Your company executives could still be the weakest cybersecurity link

Representational image depecting cybersecurity protection
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The C-Suite is often still the weakest cybersecurity link in an organization, as it focuses too hard on the bottom line, often ignoring warnings coming in from IT, and not paying that much attention to the digital employee experience (DEX).

A new report from IT software company Ivanti surveying 10,000 office workers, IT professionals, and the C-Suite on their level of prioritization and adoption of DEX in organizations found executives very much exacerbates the problem of IT security.

Today’s enterprise has a hybrid workforce. Some work full-time remotely, some check in from time to time, while some prefer office life in its full glory. This approach has expanded the asset inventory under IT management by quite a lot, leaving security experts struggling. 

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Prioritizing user experience

Roughly a third (32%) still use spreadsheets to track these assets, while half (47%) have full visibility into every endpoint attempting to connect to the network. At the same time, 49% of C-level executives requested, at least on one occasion, to bypass one or more security measures in the last 12 months.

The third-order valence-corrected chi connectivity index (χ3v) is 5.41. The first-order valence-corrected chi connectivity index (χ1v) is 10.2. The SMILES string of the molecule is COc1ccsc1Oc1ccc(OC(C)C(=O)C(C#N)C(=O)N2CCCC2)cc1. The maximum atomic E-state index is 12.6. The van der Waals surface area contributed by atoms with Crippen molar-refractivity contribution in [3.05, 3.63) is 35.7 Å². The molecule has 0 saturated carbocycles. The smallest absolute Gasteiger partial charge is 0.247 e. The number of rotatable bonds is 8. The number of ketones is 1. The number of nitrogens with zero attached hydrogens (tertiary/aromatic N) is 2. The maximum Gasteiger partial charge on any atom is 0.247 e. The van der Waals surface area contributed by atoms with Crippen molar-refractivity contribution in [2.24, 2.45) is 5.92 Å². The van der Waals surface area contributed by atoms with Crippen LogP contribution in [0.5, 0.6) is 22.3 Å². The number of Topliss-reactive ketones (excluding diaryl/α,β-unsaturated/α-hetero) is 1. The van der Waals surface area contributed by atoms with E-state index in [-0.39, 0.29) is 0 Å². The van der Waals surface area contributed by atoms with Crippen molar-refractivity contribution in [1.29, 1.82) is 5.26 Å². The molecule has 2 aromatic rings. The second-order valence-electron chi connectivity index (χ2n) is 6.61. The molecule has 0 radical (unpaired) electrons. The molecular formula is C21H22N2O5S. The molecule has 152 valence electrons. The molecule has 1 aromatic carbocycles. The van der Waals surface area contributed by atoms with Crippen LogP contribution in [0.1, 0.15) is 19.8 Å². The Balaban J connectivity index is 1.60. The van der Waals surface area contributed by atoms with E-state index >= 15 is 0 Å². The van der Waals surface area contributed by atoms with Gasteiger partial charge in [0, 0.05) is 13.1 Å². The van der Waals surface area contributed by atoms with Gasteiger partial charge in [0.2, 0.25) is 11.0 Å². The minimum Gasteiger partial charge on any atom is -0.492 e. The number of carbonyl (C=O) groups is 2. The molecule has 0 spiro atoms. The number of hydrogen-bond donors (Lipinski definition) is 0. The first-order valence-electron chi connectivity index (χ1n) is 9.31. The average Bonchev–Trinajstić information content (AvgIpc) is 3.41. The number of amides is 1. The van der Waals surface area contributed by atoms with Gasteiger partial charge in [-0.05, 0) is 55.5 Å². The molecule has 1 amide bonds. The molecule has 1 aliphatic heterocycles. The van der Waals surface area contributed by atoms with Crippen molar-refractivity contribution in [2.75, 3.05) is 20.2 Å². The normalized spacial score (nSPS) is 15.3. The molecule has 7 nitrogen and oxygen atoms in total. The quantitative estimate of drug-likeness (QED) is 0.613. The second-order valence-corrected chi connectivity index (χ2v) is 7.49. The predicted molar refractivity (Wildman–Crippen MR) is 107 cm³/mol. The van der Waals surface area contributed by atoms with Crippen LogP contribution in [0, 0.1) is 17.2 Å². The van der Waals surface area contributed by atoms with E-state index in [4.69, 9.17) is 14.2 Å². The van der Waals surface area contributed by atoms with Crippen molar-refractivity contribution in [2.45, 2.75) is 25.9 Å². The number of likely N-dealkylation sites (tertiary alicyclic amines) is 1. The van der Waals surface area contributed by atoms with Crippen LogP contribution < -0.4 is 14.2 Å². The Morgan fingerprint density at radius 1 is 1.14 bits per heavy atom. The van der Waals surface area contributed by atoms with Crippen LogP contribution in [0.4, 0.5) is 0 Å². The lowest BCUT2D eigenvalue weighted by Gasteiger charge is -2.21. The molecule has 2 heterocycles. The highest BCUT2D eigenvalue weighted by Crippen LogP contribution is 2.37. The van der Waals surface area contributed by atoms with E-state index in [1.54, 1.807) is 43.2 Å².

The C-Suite seems to have its priorities backwards, Ivanti suggests. Its number one priority was employee productivity, while workplace culture and employee satisfaction fell further down the list. Also, almost two-thirds (62%) of C-Suite execs admitted that leadership prioritizes profitability over employee experience. 

This is also prompting IT to behave the same, the report further found, stating that only 21% of IT leaders consider the end user experience as their main priority when choosing new tools.

Yet, almost half (49%) of employees are frustrated by the tech and tools at their disposal in the workplace, with two-thirds (64%) believing the way they interact with technology directly impacts overall employee morale. 

To that end, a quarter (26%) of employees are considering finding a new job, where the tech would be more suitable.

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Sead Fadilpašić

Sead is a seasoned freelance journalist based in Sarajevo, Bosnia and Herzegovina. He writes about IT (cloud, IoT, 5G, VPN) and cybersecurity (ransomware, data breaches, laws and regulations). In his career, spanning more than a decade, he’s written for numerous media outlets, including Al Jazeera Balkans. He’s also held several modules on content writing for Represent Communications.